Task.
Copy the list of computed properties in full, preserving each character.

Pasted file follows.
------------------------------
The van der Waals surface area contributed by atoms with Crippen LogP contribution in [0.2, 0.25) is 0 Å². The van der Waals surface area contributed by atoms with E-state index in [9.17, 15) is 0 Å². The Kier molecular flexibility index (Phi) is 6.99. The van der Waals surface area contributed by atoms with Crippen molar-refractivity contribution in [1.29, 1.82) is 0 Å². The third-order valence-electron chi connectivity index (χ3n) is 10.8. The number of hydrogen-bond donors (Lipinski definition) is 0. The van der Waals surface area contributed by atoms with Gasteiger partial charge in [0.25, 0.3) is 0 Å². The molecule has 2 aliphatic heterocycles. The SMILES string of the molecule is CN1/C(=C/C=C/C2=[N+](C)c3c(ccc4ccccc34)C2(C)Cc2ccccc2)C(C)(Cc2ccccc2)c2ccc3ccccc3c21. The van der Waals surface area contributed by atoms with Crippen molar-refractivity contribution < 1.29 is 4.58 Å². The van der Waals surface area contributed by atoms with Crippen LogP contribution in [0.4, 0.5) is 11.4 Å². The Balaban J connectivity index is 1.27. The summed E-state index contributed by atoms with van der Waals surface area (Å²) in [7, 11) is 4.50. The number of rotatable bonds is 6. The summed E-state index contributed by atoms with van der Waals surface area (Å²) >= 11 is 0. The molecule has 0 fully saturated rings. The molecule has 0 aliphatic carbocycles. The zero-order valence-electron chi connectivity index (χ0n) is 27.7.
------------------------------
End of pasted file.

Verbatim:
The van der Waals surface area contributed by atoms with Crippen LogP contribution in [0.2, 0.25) is 0 Å². The van der Waals surface area contributed by atoms with E-state index in [9.17, 15) is 0 Å². The Kier molecular flexibility index (Phi) is 6.99. The van der Waals surface area contributed by atoms with Crippen molar-refractivity contribution in [1.29, 1.82) is 0 Å². The third-order valence-electron chi connectivity index (χ3n) is 10.8. The number of hydrogen-bond donors (Lipinski definition) is 0. The van der Waals surface area contributed by atoms with Gasteiger partial charge in [0.25, 0.3) is 0 Å². The molecule has 2 aliphatic heterocycles. The SMILES string of the molecule is CN1/C(=C/C=C/C2=[N+](C)c3c(ccc4ccccc34)C2(C)Cc2ccccc2)C(C)(Cc2ccccc2)c2ccc3ccccc3c21. The van der Waals surface area contributed by atoms with Crippen molar-refractivity contribution < 1.29 is 4.58 Å². The van der Waals surface area contributed by atoms with Crippen LogP contribution in [0.4, 0.5) is 11.4 Å². The Balaban J connectivity index is 1.27. The summed E-state index contributed by atoms with van der Waals surface area (Å²) in [7, 11) is 4.50. The number of rotatable bonds is 6. The summed E-state index contributed by atoms with van der Waals surface area (Å²) >= 11 is 0. The molecule has 0 fully saturated rings. The molecule has 0 aliphatic carbocycles. The zero-order valence-electron chi connectivity index (χ0n) is 27.7.